Dave's journey actually was interesting. He left Entertainment.com 4-5 years ago and went on to work for Cengage Learning, and works out of the Farmington Hills, MI location which he's now a Sr. Architect driving their company-wide SOA implementation and new development platform. What's ironic is that I recently started working for another Live Nation company as well so again it became a very small world. What are the chances of that happening right? That we'd both end up working for a couple subsidiaries of a parent company....Weird.
But it didn't stop there. I started to game with some of the cengage guys. Dave kept telling me that I needed to try playing this game World of Tanks. I kept telling him I had no time with the job and kids. But one day I made the mistake of trying it. Now I'm hooked. I now log onto one of the chat servers one of Dave's collegues at Cengage runs and we all connect almost every night to an app called Ventrilo which lets us all talk to each other real-time while we play whatever game it is we are playing. But when I game, we all talk about code a well, so it's one big nerd session almost every night. And I've learn a shitload from the guys at Cengage and my friend Dave as well ever since, a blessing in disguise.
One day we were talking on Ventrilo about all the great people working at Cengage Learning in Farmington Hills. Cengage at that particular location is well known for their cutting edge TDD/XP shop. In fact Uncle Bob Martin and other companies from out of state such as California, or companies like General Motors in MI, and so on go though there regularly to see just how they run their shop because it's run so well. Dave tells me it's a common occurrence for some "group" of individuals from some outside company to be walking through their XP development floors to see how thy do things...they have become used to such events around them while they are coding at Cengage. They're full of passionate Craftsmen there and it shows.
Dave loves to talk code, and he loves talking about the great people he's had the opportunity to work with. He started mentioning when we first re-connected about some companies I was not familiar with which they had hired to get some extra hands to help in some of their coding initiatives. When they need to add some extra hands whereas they need some guys to hit the ground running, they often look for developers who are already Craftsmen and who already are very versed at TDD / XP...because those are the kinds of developers who fit in well and can hit the ground running. Cengage also does hire people who are passionate and driven who want to become craftsmen and who want to learn TDD but do not yet know it. Cengage brings people in and trains them on TDD right off the bat. They make sure everyone coming in is in the same boat and honors the same ideals and principals.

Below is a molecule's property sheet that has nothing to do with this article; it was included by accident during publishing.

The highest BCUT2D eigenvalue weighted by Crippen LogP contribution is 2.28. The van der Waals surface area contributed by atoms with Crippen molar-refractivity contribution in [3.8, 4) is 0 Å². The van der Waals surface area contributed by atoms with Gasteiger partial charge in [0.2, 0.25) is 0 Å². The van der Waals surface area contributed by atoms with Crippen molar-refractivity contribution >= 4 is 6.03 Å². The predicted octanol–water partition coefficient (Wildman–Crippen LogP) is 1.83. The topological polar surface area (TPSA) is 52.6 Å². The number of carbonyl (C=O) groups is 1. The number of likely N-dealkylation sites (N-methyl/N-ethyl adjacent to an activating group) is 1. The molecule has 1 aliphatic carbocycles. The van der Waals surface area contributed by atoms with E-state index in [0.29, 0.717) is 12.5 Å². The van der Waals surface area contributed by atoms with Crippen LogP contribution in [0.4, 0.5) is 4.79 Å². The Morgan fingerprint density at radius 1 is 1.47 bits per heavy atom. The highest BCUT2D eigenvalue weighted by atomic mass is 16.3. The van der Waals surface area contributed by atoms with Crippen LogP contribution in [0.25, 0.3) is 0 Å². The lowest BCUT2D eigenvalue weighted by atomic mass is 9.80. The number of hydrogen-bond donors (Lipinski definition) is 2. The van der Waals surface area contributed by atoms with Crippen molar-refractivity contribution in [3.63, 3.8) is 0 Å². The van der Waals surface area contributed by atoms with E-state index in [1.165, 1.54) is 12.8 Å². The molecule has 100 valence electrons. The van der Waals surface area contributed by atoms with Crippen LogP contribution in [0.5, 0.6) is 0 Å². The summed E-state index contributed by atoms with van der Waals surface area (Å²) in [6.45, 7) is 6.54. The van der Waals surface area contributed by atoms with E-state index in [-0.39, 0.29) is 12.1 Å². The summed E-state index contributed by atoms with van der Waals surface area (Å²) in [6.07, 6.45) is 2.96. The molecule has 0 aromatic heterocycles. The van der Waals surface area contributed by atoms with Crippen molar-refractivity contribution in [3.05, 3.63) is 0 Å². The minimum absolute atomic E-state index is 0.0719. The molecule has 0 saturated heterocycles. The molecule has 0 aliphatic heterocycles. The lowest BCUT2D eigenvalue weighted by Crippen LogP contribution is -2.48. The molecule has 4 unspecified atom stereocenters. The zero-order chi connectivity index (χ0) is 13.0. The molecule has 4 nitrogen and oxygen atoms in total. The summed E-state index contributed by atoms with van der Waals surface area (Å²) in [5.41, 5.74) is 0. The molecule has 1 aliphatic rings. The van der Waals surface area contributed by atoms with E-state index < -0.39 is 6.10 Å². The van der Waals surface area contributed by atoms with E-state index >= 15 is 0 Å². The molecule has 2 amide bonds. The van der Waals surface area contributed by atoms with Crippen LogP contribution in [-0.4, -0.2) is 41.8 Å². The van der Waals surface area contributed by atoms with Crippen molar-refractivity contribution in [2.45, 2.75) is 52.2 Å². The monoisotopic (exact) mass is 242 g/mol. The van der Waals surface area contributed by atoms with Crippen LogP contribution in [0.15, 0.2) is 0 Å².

Dave told me at the time that Cengage hires extra hands from companies like 8th Light (remote-pairing with 8th light consultants), Pillar Technology, and some guys who used to work for companies like ThoughtWorks, etc. came over full-time to work at Cengae in MI. To me this was pretty awesome, these are companies known for their Craft...and that he was able to work with such interesting individuals in addition to the great perm devs already at Cengage as well.
And so this is ultimately how I first learned of the company 8th light. At the time I was a huge follower of Uncle Bob but I did not realize his son co-owns a company called 8th light. Once I started to dig in more about 8th light, I was amazed. Their blog alone is one that is amazing and just has a ton of great posts in it.
And the world gets even smaller. Recently I've had a rare chance to actually work with some guys from 8th Light. It's ironic. Here I was talking to my friend Dave about 8th light 2-3 years ago and just by fate, here I am being able to actually work with the same company and even one of the same guys who had been pair programming remotely with Dave at one point over at Cengage for a period at the company I am working at now. I mean that's crazy. The chances of workign with 8th light but then also one of the guys my friend knows and has remote paired with Dave now works directly with me on a project...what are the chances of that happening. Most developers who follow Uncle Bob and 8th light and are fans would fathom to be able to work with such talented people. And here I am working directly with the same guy my friend Dave worked with. I am pretty blessed to have this sort of luck which earlier in my career I'd say I had a lot of bad luck looking back.
What is my point to all this?
First it's a smaller world than you realize. Don't take that for granted when people tell you this and you're a younger developer. Get to know a LOT devs outside just the company you work for, it's critical to your career. Ask a LOT of questions to both your fellow devs and people you meet outside. Be very curious about things. Ask how and why people coded something, ask why they did it that way. And don't just stay in the Microsoft Stack, you're limiting yourself, or whatever stack you are coding in now.
Go to other events such as Node.js, Angular, etc. You will meet great people and will learn that no, the way you are doing things might even be a really bad way to code or to approach Software Development. You will meet devs who follow the craftsmanship movement. And those are the types of people you want to talk to and get to know. They are the developers who have gone through and been trained by some of the best in our industry and have gone through all the pitfalls far before us and know ways that work. Or they are developers like you and I who simply have the passion and are perfectionists in that they care about the quality of code they write and have great attitudes and push each other to adhere to that standard.